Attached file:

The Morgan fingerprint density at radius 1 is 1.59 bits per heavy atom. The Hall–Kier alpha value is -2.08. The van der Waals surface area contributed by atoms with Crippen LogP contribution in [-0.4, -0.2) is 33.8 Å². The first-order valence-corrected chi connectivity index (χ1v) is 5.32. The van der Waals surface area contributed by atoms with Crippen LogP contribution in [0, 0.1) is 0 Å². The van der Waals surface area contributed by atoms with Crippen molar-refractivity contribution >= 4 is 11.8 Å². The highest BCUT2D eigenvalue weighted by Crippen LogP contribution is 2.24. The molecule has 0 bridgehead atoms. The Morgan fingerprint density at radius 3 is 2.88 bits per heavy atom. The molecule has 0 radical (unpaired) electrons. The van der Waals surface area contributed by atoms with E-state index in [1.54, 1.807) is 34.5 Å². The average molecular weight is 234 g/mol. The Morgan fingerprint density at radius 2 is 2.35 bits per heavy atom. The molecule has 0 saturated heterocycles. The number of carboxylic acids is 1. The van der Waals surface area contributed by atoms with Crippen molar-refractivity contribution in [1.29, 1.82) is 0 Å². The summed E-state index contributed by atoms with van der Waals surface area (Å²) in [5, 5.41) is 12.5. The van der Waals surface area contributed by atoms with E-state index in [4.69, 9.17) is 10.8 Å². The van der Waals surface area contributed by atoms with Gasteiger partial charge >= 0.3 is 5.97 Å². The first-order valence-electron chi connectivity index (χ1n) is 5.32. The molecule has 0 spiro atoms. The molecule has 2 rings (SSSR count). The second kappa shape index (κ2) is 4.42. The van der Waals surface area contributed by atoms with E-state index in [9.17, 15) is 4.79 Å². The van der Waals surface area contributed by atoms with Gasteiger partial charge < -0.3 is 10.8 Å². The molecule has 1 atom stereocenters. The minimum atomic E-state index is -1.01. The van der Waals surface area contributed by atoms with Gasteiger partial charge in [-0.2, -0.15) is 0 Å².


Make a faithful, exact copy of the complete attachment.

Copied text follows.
The Morgan fingerprint density at radius 1 is 1.59 bits per heavy atom. The Hall–Kier alpha value is -2.08. The van der Waals surface area contributed by atoms with Crippen LogP contribution in [-0.4, -0.2) is 33.8 Å². The first-order valence-corrected chi connectivity index (χ1v) is 5.32. The van der Waals surface area contributed by atoms with Crippen LogP contribution in [0, 0.1) is 0 Å². The van der Waals surface area contributed by atoms with Crippen molar-refractivity contribution >= 4 is 11.8 Å². The highest BCUT2D eigenvalue weighted by Crippen LogP contribution is 2.24. The molecule has 0 bridgehead atoms. The Morgan fingerprint density at radius 3 is 2.88 bits per heavy atom. The molecule has 0 radical (unpaired) electrons. The van der Waals surface area contributed by atoms with E-state index in [1.54, 1.807) is 34.5 Å². The average molecular weight is 234 g/mol. The Morgan fingerprint density at radius 2 is 2.35 bits per heavy atom. The molecule has 0 saturated heterocycles. The number of carboxylic acids is 1. The van der Waals surface area contributed by atoms with Crippen molar-refractivity contribution in [1.29, 1.82) is 0 Å². The summed E-state index contributed by atoms with van der Waals surface area (Å²) in [5, 5.41) is 12.5. The van der Waals surface area contributed by atoms with E-state index in [4.69, 9.17) is 10.8 Å². The van der Waals surface area contributed by atoms with Gasteiger partial charge >= 0.3 is 5.97 Å². The first-order valence-electron chi connectivity index (χ1n) is 5.32. The molecule has 0 spiro atoms. The molecule has 2 rings (SSSR count). The second kappa shape index (κ2) is 4.42. The van der Waals surface area contributed by atoms with E-state index in [9.17, 15) is 4.79 Å². The van der Waals surface area contributed by atoms with Gasteiger partial charge < -0.3 is 10.8 Å². The molecule has 1 atom stereocenters. The minimum atomic E-state index is -1.01. The van der Waals surface area contributed by atoms with Gasteiger partial charge in [-0.2, -0.15) is 0 Å².